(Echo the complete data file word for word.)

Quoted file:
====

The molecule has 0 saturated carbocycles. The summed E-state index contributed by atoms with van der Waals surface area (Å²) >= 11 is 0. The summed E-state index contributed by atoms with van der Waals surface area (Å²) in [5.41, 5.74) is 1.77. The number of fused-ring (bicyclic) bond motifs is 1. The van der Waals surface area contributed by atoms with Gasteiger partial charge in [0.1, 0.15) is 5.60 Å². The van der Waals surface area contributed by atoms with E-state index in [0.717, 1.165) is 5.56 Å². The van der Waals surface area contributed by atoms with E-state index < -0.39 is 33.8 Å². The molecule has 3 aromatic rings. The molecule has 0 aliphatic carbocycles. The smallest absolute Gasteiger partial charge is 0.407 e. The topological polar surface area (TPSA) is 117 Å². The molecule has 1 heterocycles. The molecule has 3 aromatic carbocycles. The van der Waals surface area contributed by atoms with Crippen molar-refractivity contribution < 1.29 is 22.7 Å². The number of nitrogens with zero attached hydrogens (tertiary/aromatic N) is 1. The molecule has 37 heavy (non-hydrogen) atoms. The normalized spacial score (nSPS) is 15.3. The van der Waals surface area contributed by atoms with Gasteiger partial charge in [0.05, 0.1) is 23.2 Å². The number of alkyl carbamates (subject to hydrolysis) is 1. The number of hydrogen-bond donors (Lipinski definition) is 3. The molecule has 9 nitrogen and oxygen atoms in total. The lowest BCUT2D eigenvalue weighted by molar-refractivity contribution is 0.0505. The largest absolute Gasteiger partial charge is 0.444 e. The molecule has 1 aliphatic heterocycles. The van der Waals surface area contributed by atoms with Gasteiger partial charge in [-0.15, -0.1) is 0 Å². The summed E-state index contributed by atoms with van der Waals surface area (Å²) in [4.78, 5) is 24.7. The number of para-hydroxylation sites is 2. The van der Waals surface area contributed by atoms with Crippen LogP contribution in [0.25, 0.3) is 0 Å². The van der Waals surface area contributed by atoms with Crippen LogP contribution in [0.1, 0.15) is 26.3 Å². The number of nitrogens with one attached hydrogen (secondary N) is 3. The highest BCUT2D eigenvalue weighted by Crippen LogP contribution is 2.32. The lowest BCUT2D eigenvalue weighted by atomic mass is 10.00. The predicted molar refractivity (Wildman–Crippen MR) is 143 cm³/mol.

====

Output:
The molecule has 0 saturated carbocycles. The summed E-state index contributed by atoms with van der Waals surface area (Å²) >= 11 is 0. The summed E-state index contributed by atoms with van der Waals surface area (Å²) in [5.41, 5.74) is 1.77. The number of fused-ring (bicyclic) bond motifs is 1. The van der Waals surface area contributed by atoms with Gasteiger partial charge in [0.1, 0.15) is 5.60 Å². The van der Waals surface area contributed by atoms with E-state index in [0.717, 1.165) is 5.56 Å². The van der Waals surface area contributed by atoms with E-state index < -0.39 is 33.8 Å². The molecule has 3 aromatic rings. The molecule has 0 aliphatic carbocycles. The smallest absolute Gasteiger partial charge is 0.407 e. The topological polar surface area (TPSA) is 117 Å². The molecule has 1 heterocycles. The molecule has 3 aromatic carbocycles. The van der Waals surface area contributed by atoms with Crippen molar-refractivity contribution < 1.29 is 22.7 Å². The number of nitrogens with zero attached hydrogens (tertiary/aromatic N) is 1. The molecule has 37 heavy (non-hydrogen) atoms. The normalized spacial score (nSPS) is 15.3. The van der Waals surface area contributed by atoms with Gasteiger partial charge in [0.05, 0.1) is 23.2 Å². The number of alkyl carbamates (subject to hydrolysis) is 1. The number of hydrogen-bond donors (Lipinski definition) is 3. The molecule has 9 nitrogen and oxygen atoms in total. The lowest BCUT2D eigenvalue weighted by molar-refractivity contribution is 0.0505. The largest absolute Gasteiger partial charge is 0.444 e. The molecule has 1 aliphatic heterocycles. The van der Waals surface area contributed by atoms with Gasteiger partial charge in [-0.15, -0.1) is 0 Å². The summed E-state index contributed by atoms with van der Waals surface area (Å²) in [4.78, 5) is 24.7. The number of para-hydroxylation sites is 2. The van der Waals surface area contributed by atoms with Crippen LogP contribution in [0.25, 0.3) is 0 Å². The van der Waals surface area contributed by atoms with Crippen LogP contribution in [0.1, 0.15) is 26.3 Å². The number of nitrogens with one attached hydrogen (secondary N) is 3. The highest BCUT2D eigenvalue weighted by Crippen LogP contribution is 2.32. The lowest BCUT2D eigenvalue weighted by atomic mass is 10.00. The predicted molar refractivity (Wildman–Crippen MR) is 143 cm³/mol.